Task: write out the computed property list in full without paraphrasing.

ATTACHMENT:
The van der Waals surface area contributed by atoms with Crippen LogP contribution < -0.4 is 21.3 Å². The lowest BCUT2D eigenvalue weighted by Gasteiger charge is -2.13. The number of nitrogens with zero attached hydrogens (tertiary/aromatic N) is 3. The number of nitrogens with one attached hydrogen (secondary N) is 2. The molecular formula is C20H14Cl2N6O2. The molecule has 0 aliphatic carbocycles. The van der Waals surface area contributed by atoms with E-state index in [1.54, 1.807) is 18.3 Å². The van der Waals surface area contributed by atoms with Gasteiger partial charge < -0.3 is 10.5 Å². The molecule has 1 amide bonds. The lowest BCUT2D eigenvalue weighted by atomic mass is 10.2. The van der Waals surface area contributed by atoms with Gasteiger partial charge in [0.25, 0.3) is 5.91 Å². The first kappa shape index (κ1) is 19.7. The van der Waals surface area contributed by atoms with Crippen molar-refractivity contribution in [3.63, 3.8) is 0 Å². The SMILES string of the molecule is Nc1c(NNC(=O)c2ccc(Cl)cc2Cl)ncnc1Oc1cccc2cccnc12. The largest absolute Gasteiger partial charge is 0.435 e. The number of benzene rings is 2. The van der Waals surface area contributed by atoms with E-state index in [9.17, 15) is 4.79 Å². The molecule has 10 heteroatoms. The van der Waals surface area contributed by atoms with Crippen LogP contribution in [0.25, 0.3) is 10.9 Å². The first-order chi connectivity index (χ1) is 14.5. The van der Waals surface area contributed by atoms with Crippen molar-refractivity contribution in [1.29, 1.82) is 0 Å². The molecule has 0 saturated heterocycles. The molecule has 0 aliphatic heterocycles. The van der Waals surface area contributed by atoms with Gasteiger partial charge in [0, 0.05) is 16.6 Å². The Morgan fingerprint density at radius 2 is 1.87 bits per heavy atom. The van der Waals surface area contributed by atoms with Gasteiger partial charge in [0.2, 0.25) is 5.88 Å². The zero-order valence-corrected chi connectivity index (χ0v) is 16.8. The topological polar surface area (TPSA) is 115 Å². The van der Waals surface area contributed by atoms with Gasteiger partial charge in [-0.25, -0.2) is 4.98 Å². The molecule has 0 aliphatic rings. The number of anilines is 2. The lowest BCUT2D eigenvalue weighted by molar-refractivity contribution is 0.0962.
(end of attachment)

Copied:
The van der Waals surface area contributed by atoms with Crippen LogP contribution < -0.4 is 21.3 Å². The lowest BCUT2D eigenvalue weighted by Gasteiger charge is -2.13. The number of nitrogens with zero attached hydrogens (tertiary/aromatic N) is 3. The number of nitrogens with one attached hydrogen (secondary N) is 2. The molecular formula is C20H14Cl2N6O2. The molecule has 0 aliphatic carbocycles. The van der Waals surface area contributed by atoms with E-state index in [1.54, 1.807) is 18.3 Å². The van der Waals surface area contributed by atoms with Gasteiger partial charge < -0.3 is 10.5 Å². The molecule has 1 amide bonds. The lowest BCUT2D eigenvalue weighted by atomic mass is 10.2. The van der Waals surface area contributed by atoms with Gasteiger partial charge in [0.25, 0.3) is 5.91 Å². The first kappa shape index (κ1) is 19.7. The van der Waals surface area contributed by atoms with Crippen molar-refractivity contribution in [3.63, 3.8) is 0 Å². The SMILES string of the molecule is Nc1c(NNC(=O)c2ccc(Cl)cc2Cl)ncnc1Oc1cccc2cccnc12. The largest absolute Gasteiger partial charge is 0.435 e. The number of benzene rings is 2. The van der Waals surface area contributed by atoms with E-state index in [9.17, 15) is 4.79 Å². The molecule has 10 heteroatoms. The van der Waals surface area contributed by atoms with Crippen LogP contribution in [0.25, 0.3) is 10.9 Å². The first-order chi connectivity index (χ1) is 14.5. The van der Waals surface area contributed by atoms with Crippen molar-refractivity contribution in [1.29, 1.82) is 0 Å². The molecule has 0 saturated heterocycles. The molecule has 0 aliphatic heterocycles. The van der Waals surface area contributed by atoms with Gasteiger partial charge in [0, 0.05) is 16.6 Å². The Morgan fingerprint density at radius 2 is 1.87 bits per heavy atom. The van der Waals surface area contributed by atoms with Gasteiger partial charge in [0.2, 0.25) is 5.88 Å². The zero-order valence-corrected chi connectivity index (χ0v) is 16.8. The topological polar surface area (TPSA) is 115 Å². The van der Waals surface area contributed by atoms with Gasteiger partial charge in [-0.25, -0.2) is 4.98 Å². The molecule has 0 aliphatic rings. The number of anilines is 2. The lowest BCUT2D eigenvalue weighted by molar-refractivity contribution is 0.0962.